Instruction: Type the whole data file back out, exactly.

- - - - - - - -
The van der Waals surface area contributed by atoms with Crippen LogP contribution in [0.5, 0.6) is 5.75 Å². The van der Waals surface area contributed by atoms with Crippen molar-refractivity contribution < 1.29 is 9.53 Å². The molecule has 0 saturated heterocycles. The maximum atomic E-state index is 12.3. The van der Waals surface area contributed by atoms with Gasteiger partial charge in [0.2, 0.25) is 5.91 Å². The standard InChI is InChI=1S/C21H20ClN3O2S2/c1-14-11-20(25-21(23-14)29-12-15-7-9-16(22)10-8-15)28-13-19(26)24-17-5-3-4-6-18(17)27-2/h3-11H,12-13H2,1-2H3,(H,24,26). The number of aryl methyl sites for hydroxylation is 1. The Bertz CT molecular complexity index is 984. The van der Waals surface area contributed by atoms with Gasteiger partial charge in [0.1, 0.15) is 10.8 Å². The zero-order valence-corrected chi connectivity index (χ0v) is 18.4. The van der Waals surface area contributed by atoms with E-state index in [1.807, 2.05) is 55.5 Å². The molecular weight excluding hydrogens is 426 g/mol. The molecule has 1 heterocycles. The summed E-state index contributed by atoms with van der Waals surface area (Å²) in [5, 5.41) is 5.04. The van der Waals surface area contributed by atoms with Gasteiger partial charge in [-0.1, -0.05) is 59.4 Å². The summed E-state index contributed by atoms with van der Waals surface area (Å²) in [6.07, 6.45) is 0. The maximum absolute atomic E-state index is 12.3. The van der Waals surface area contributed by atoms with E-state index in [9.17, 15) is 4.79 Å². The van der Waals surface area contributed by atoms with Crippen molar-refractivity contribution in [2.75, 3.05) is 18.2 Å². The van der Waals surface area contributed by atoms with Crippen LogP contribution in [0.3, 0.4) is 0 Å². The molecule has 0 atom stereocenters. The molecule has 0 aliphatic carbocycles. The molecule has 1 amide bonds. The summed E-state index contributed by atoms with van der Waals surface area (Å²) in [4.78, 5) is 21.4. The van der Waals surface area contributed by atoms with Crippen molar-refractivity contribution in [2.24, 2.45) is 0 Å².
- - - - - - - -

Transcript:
The van der Waals surface area contributed by atoms with Crippen LogP contribution in [0.5, 0.6) is 5.75 Å². The van der Waals surface area contributed by atoms with Crippen molar-refractivity contribution < 1.29 is 9.53 Å². The molecule has 0 saturated heterocycles. The maximum atomic E-state index is 12.3. The van der Waals surface area contributed by atoms with Gasteiger partial charge in [0.2, 0.25) is 5.91 Å². The standard InChI is InChI=1S/C21H20ClN3O2S2/c1-14-11-20(25-21(23-14)29-12-15-7-9-16(22)10-8-15)28-13-19(26)24-17-5-3-4-6-18(17)27-2/h3-11H,12-13H2,1-2H3,(H,24,26). The number of aryl methyl sites for hydroxylation is 1. The Bertz CT molecular complexity index is 984. The van der Waals surface area contributed by atoms with Gasteiger partial charge in [0.1, 0.15) is 10.8 Å². The zero-order valence-corrected chi connectivity index (χ0v) is 18.4. The van der Waals surface area contributed by atoms with E-state index in [1.807, 2.05) is 55.5 Å². The molecular weight excluding hydrogens is 426 g/mol. The molecule has 1 heterocycles. The summed E-state index contributed by atoms with van der Waals surface area (Å²) in [5, 5.41) is 5.04. The van der Waals surface area contributed by atoms with Gasteiger partial charge in [-0.1, -0.05) is 59.4 Å². The summed E-state index contributed by atoms with van der Waals surface area (Å²) in [6.07, 6.45) is 0. The maximum absolute atomic E-state index is 12.3. The van der Waals surface area contributed by atoms with E-state index in [9.17, 15) is 4.79 Å². The van der Waals surface area contributed by atoms with Crippen molar-refractivity contribution in [2.75, 3.05) is 18.2 Å². The van der Waals surface area contributed by atoms with Crippen LogP contribution in [0.3, 0.4) is 0 Å². The molecule has 0 atom stereocenters. The molecule has 0 aliphatic carbocycles. The molecule has 1 amide bonds. The summed E-state index contributed by atoms with van der Waals surface area (Å²) in [4.78, 5) is 21.4. The van der Waals surface area contributed by atoms with Crippen molar-refractivity contribution in [2.24, 2.45) is 0 Å².